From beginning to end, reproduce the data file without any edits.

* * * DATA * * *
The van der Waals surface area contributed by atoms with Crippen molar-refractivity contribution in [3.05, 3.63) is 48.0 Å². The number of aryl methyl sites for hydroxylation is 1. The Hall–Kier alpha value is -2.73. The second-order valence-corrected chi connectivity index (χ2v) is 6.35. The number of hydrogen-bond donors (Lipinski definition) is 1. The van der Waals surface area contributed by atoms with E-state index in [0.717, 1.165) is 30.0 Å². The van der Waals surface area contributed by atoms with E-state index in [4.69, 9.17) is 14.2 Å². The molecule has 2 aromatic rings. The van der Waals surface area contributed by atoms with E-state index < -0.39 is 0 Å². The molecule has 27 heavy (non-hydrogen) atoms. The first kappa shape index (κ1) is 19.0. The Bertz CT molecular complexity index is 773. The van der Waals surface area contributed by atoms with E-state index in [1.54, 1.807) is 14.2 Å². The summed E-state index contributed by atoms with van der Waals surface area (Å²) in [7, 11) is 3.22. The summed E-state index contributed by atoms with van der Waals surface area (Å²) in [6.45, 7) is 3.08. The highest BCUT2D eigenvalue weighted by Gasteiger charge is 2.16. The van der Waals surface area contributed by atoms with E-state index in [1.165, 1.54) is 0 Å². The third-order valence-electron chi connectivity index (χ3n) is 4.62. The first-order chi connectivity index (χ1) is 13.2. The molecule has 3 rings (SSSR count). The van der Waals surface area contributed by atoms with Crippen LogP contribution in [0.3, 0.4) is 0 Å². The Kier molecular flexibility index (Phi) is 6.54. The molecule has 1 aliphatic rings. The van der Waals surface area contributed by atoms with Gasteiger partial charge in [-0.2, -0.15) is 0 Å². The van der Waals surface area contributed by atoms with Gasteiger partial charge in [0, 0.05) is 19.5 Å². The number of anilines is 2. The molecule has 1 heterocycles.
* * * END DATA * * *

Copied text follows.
The van der Waals surface area contributed by atoms with Crippen molar-refractivity contribution in [3.05, 3.63) is 48.0 Å². The number of aryl methyl sites for hydroxylation is 1. The Hall–Kier alpha value is -2.73. The second-order valence-corrected chi connectivity index (χ2v) is 6.35. The number of hydrogen-bond donors (Lipinski definition) is 1. The van der Waals surface area contributed by atoms with E-state index in [0.717, 1.165) is 30.0 Å². The van der Waals surface area contributed by atoms with E-state index in [4.69, 9.17) is 14.2 Å². The molecule has 2 aromatic rings. The van der Waals surface area contributed by atoms with E-state index < -0.39 is 0 Å². The molecule has 27 heavy (non-hydrogen) atoms. The first kappa shape index (κ1) is 19.0. The Bertz CT molecular complexity index is 773. The van der Waals surface area contributed by atoms with E-state index in [1.54, 1.807) is 14.2 Å². The summed E-state index contributed by atoms with van der Waals surface area (Å²) in [7, 11) is 3.22. The summed E-state index contributed by atoms with van der Waals surface area (Å²) in [6.45, 7) is 3.08. The highest BCUT2D eigenvalue weighted by Gasteiger charge is 2.16. The van der Waals surface area contributed by atoms with E-state index in [1.165, 1.54) is 0 Å². The third-order valence-electron chi connectivity index (χ3n) is 4.62. The first-order chi connectivity index (χ1) is 13.2. The molecule has 3 rings (SSSR count). The van der Waals surface area contributed by atoms with Crippen LogP contribution in [0.3, 0.4) is 0 Å². The Kier molecular flexibility index (Phi) is 6.54. The molecule has 1 aliphatic rings. The van der Waals surface area contributed by atoms with Gasteiger partial charge in [-0.2, -0.15) is 0 Å². The van der Waals surface area contributed by atoms with Gasteiger partial charge in [0, 0.05) is 19.5 Å². The number of anilines is 2. The molecule has 1 heterocycles.